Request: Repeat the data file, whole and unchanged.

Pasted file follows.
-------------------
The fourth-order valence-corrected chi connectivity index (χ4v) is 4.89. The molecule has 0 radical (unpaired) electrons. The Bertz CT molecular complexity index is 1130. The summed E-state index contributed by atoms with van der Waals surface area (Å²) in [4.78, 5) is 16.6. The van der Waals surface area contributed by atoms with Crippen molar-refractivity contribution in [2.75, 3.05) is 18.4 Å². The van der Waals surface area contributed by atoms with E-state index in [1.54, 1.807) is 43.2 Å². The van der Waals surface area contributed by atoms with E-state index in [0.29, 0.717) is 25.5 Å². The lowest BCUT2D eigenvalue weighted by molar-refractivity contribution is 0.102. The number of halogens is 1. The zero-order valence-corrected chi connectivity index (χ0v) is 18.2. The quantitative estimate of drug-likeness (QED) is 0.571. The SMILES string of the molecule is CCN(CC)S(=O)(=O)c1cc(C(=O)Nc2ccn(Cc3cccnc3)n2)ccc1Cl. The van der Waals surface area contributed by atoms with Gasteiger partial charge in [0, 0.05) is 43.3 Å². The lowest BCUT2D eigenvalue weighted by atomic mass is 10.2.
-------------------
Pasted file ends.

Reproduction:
The fourth-order valence-corrected chi connectivity index (χ4v) is 4.89. The molecule has 0 radical (unpaired) electrons. The Bertz CT molecular complexity index is 1130. The summed E-state index contributed by atoms with van der Waals surface area (Å²) in [4.78, 5) is 16.6. The van der Waals surface area contributed by atoms with Crippen molar-refractivity contribution in [2.75, 3.05) is 18.4 Å². The van der Waals surface area contributed by atoms with E-state index in [1.54, 1.807) is 43.2 Å². The van der Waals surface area contributed by atoms with E-state index in [0.29, 0.717) is 25.5 Å². The lowest BCUT2D eigenvalue weighted by molar-refractivity contribution is 0.102. The number of halogens is 1. The zero-order valence-corrected chi connectivity index (χ0v) is 18.2. The quantitative estimate of drug-likeness (QED) is 0.571. The SMILES string of the molecule is CCN(CC)S(=O)(=O)c1cc(C(=O)Nc2ccn(Cc3cccnc3)n2)ccc1Cl. The van der Waals surface area contributed by atoms with Gasteiger partial charge in [0, 0.05) is 43.3 Å². The lowest BCUT2D eigenvalue weighted by atomic mass is 10.2.